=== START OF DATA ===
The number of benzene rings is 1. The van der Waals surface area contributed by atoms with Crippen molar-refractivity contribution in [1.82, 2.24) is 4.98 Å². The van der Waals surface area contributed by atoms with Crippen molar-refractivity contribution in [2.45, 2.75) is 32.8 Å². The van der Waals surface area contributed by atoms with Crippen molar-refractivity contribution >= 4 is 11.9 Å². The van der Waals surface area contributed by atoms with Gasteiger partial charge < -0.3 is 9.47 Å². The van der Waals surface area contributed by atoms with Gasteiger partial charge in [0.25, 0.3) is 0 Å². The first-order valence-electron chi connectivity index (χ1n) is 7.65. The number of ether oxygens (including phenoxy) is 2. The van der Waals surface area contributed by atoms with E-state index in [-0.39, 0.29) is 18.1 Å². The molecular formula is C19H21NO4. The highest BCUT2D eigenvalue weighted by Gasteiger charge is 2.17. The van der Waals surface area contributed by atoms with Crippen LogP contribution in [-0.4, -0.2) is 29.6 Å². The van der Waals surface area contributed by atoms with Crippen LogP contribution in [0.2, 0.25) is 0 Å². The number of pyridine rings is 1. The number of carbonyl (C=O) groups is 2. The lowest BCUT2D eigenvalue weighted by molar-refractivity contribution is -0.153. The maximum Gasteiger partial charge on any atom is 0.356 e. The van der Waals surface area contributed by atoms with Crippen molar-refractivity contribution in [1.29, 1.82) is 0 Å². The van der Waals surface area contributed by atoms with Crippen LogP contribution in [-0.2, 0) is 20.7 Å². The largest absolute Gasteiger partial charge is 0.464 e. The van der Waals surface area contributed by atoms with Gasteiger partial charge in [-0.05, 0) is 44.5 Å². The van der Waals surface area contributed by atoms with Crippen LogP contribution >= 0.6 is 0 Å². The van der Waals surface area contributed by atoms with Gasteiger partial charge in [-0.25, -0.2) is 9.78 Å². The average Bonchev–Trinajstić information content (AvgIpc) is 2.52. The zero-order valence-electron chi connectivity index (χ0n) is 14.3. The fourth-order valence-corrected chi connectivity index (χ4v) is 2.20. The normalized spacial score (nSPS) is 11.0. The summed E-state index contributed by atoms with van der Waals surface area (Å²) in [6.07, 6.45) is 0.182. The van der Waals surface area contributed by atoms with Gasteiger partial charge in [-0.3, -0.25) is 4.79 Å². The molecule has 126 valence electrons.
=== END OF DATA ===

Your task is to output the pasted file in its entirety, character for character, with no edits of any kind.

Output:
The number of benzene rings is 1. The van der Waals surface area contributed by atoms with Crippen molar-refractivity contribution in [1.82, 2.24) is 4.98 Å². The van der Waals surface area contributed by atoms with Crippen molar-refractivity contribution in [2.45, 2.75) is 32.8 Å². The van der Waals surface area contributed by atoms with Crippen molar-refractivity contribution >= 4 is 11.9 Å². The van der Waals surface area contributed by atoms with Gasteiger partial charge < -0.3 is 9.47 Å². The van der Waals surface area contributed by atoms with Gasteiger partial charge in [0.25, 0.3) is 0 Å². The first-order valence-electron chi connectivity index (χ1n) is 7.65. The number of ether oxygens (including phenoxy) is 2. The van der Waals surface area contributed by atoms with E-state index in [-0.39, 0.29) is 18.1 Å². The molecular formula is C19H21NO4. The highest BCUT2D eigenvalue weighted by Gasteiger charge is 2.17. The van der Waals surface area contributed by atoms with Crippen LogP contribution in [-0.4, -0.2) is 29.6 Å². The van der Waals surface area contributed by atoms with Crippen LogP contribution in [0.2, 0.25) is 0 Å². The number of pyridine rings is 1. The number of carbonyl (C=O) groups is 2. The lowest BCUT2D eigenvalue weighted by molar-refractivity contribution is -0.153. The maximum Gasteiger partial charge on any atom is 0.356 e. The van der Waals surface area contributed by atoms with Crippen molar-refractivity contribution in [1.29, 1.82) is 0 Å². The van der Waals surface area contributed by atoms with Crippen LogP contribution in [-0.2, 0) is 20.7 Å². The largest absolute Gasteiger partial charge is 0.464 e. The van der Waals surface area contributed by atoms with Gasteiger partial charge in [-0.05, 0) is 44.5 Å². The van der Waals surface area contributed by atoms with Crippen LogP contribution >= 0.6 is 0 Å². The van der Waals surface area contributed by atoms with Gasteiger partial charge in [-0.25, -0.2) is 9.78 Å². The average Bonchev–Trinajstić information content (AvgIpc) is 2.52. The zero-order valence-electron chi connectivity index (χ0n) is 14.3. The fourth-order valence-corrected chi connectivity index (χ4v) is 2.20. The normalized spacial score (nSPS) is 11.0. The summed E-state index contributed by atoms with van der Waals surface area (Å²) in [6.07, 6.45) is 0.182. The van der Waals surface area contributed by atoms with Gasteiger partial charge in [-0.3, -0.25) is 4.79 Å². The molecule has 126 valence electrons.